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Here is Android 15's new Private Space in action

With Private Space in Android 15, you can hide your most sensitive apps and data from other people.

Published onApril 8, 2024

  • Android 15 will introduce a new Private Space feature that creates a separate profile for hiding apps.
  • Google has been working on this feature since last year, and we recently showed off its new setup process and settings toggles.
  • Now, we can show off the Private Space feature in full before it has even launched.

Experts recommend setting a strong screen lock on your smartphone to prevent other people from accessing your data, but you may want also to enable an additional layer of security in case you have to hand your phone over to someone else. The Samsung Secure Folder feature offers an encrypted storage space for your files and apps, but it’s only available on Galaxy devices. Stock Android doesn’t currently offer a feature like Secure Folder, but that’s set to change with the upcoming Android 15 update.

Android 15 will introduce a new feature called Private Space, which is similar to Samsung’s Secure Folder. Although Google hasn’t announced this feature yet, we have gained an early look at it. Here’s what it’s like!

Android 15 Private Space

Private Space in Android 14 QPR2 Beta 2 versus QPR3 Beta 2 1
Mishaal Rahman / Android Police

Back in December, I first spotted evidence that Google was working on a feature called Private Space. Although I managed to activate the feature, it wasn’t fully functional at the time. Plus, there were many placeholder assets and a “note to Googlers” on the settings page that said, “the development of this feature is still in progress.”

In the months since then, Google has made substantial progress on the Private Space feature, polishing the UX for the setup process, adding new privacy features, and improving home screen integration. However, I couldn’t fully enable the updated version of Private Space when I shared these changes in a post last week. After a bit more tinkering, however, I got it fully up and running on my Pixel 8 Pro running the latest Android 14 QPR3 Beta 2.1 release.

Above, you can check out some screenshots and a video to see for yourself.

How Private Space works

To set up Private Space, you need to navigate to Settings > Security & privacy and tap on Private Space. Android will ask you to authenticate yourself before you start the setup process, ensuring that only the primary user can create it. During setup, you have the option of signing into a Google account to facilitate downloading apps to Private Space. Google recommends creating a separate account dedicated to Private Space so that your data and history won’t appear outside of it, but it’s up to you. You can also use your existing screen lock or create a new one. Obviously, creating a different screen lock only increases your security further because even if someone figures out your phone’s screen lock, that won’t automatically give them access to Private Space.

Once you’ve completed the setup, you can find Private Space by returning to your home screen, opening the app drawer, and then scrolling down. You’ll see a small strip with the text “Private” and a lock icon. Tapping the lock icon will make Android ask you to input the screen lock you set specifically for Private Space. After unlocking it, the strip expands to show the apps installed there.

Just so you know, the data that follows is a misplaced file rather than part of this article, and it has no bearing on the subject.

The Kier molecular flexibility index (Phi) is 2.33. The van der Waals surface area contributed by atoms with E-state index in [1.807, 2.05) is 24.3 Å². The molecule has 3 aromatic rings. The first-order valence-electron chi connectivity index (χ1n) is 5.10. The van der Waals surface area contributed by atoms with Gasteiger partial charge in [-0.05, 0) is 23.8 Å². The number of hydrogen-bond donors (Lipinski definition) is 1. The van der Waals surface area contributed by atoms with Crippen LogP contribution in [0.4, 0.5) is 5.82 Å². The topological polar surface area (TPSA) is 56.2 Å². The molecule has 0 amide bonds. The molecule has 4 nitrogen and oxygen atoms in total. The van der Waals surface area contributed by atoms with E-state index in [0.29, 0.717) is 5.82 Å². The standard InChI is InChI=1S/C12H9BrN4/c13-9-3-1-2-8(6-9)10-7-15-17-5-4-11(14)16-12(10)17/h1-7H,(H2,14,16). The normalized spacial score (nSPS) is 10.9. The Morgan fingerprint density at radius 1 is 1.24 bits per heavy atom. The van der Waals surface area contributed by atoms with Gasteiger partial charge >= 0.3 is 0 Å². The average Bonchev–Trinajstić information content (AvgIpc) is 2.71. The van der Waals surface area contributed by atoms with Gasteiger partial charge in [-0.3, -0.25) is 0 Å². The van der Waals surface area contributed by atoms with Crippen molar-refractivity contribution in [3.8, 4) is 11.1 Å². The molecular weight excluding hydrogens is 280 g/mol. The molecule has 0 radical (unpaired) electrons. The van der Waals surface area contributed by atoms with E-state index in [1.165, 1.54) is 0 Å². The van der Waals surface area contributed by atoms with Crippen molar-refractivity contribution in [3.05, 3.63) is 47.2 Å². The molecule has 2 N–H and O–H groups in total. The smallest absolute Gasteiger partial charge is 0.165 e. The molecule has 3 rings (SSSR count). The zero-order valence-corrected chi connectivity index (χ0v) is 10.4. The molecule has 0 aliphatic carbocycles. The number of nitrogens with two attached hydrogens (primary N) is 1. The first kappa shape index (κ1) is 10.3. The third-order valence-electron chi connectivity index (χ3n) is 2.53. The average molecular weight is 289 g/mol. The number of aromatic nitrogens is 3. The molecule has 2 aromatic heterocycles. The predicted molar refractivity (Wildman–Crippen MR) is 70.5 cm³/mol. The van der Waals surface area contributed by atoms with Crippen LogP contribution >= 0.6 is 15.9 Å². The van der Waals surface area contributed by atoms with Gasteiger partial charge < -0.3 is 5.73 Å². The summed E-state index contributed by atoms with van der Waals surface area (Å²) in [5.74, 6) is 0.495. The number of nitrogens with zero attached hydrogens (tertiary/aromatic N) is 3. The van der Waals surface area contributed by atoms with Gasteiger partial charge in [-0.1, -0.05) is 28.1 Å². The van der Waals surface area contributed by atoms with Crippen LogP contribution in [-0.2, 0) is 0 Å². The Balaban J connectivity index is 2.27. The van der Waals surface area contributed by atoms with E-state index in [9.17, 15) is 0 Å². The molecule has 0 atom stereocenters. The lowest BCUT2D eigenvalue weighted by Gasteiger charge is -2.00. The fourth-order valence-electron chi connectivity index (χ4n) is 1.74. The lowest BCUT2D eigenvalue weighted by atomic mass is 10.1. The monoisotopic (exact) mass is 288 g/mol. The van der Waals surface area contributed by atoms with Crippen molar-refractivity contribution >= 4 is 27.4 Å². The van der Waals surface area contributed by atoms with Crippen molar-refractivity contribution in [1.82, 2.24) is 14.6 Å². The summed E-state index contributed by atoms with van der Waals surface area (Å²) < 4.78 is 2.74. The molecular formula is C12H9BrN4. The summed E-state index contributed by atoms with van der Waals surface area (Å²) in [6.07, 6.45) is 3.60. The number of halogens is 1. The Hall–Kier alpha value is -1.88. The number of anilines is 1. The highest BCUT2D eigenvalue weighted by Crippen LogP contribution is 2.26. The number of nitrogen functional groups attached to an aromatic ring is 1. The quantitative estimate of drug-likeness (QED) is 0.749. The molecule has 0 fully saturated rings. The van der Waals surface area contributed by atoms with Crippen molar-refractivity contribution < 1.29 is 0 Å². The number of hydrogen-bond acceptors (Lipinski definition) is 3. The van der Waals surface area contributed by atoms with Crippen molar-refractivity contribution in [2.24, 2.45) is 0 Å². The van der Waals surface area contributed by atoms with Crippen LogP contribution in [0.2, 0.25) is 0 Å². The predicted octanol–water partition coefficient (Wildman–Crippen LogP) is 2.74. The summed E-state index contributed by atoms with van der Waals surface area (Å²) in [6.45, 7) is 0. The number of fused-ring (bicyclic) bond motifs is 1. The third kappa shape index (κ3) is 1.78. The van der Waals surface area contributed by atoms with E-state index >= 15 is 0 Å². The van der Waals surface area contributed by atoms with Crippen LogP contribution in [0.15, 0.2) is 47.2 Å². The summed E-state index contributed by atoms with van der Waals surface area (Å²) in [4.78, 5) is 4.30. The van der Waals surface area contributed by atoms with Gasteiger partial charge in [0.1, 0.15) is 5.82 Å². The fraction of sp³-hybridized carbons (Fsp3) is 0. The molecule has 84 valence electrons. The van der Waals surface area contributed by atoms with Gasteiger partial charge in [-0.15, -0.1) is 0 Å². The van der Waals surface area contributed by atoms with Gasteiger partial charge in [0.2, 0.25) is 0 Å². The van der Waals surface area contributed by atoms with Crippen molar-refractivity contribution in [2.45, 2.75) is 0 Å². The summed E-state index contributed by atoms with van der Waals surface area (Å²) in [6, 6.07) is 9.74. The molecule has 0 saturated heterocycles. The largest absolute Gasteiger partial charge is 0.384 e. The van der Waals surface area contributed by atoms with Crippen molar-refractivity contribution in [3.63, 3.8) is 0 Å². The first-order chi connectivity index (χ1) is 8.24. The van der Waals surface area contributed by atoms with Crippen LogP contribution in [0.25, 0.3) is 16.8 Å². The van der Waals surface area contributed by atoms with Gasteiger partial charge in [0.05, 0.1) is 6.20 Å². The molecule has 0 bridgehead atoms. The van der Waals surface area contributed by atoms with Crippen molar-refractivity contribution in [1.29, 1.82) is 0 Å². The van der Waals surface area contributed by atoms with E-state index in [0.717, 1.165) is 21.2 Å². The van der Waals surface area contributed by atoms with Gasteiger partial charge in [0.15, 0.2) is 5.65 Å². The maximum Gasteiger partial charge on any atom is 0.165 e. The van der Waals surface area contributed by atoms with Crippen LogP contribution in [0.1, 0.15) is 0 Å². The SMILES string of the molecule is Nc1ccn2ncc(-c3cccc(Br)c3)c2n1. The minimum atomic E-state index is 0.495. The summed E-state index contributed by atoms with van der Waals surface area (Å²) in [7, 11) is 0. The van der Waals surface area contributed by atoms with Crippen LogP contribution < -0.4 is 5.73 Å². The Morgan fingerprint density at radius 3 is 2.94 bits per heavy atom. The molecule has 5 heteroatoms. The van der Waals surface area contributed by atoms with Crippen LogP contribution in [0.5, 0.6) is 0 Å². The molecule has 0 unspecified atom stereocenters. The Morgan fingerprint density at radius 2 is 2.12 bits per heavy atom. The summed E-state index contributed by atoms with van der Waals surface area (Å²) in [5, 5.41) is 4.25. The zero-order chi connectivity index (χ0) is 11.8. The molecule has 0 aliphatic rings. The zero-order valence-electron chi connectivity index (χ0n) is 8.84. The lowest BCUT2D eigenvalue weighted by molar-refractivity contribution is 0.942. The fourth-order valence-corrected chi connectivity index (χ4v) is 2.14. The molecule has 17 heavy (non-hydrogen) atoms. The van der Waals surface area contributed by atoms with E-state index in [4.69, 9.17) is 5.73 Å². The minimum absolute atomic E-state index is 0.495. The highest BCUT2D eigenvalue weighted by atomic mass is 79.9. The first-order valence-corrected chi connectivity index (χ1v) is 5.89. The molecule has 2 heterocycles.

A handful of apps are preloaded here, such as Google Camera, Chrome, Contacts, Drive, Files, Photos, and the Play Store. To install more, you can either tap the “install apps” button or long-press on an app in the primary profile and then tap “install in private.” Either option opens the Play Store app in Private Space, where you can browse and install any app you choose.

While you’re using apps installed in Private Space, a lock icon appears in the status bar so you don’t accidentally make a mistake with your data. This icon also appears in notifications from Private Space apps. Speaking of notifications, by default, they’re minimized on the lock screen so as not to show any content while the device is locked. This can be changed by going to Settings > Security & privacy > Private Space and toggling “sensitive notifications on lock screen.” Here, you can also choose when to automatically lock Private Space, change the screen lock used for it, automatically hide it from appearing in your app list when locked, or delete it entirely.

If you choose to hide your Private Space when it’s locked, then you won’t see it in the app list anymore. This makes it harder for others to know you’ve set one up, but it also makes it harder for you to launch. To launch it when hidden, you need to search for “private space” and tap on the chip that appears.

The last thing to note is that Android 15 hides all settings, statistics, and intent redirections to Private Space while it’s locked. For example, if you want to change location settings for it, see how much space your apps and files there are taking up, share a file with a private app, or open a file in a private app, you’ll need to unlock it first. This ensures that other users can’t see your Private Space apps unless it’s already unlocked.

The Private Space feature isn’t live yet in the latest Android 15 Developer Preview 2 release, which is actually older than the Android 14 QPR3 Beta 2.1 release that I enabled it on. Given that this feature is already fully functional, it’s likely to go live in one of the upcoming Android 15 beta releases. Perhaps Google will announce it at the upcoming I/O developer conference, which opens on May 14.

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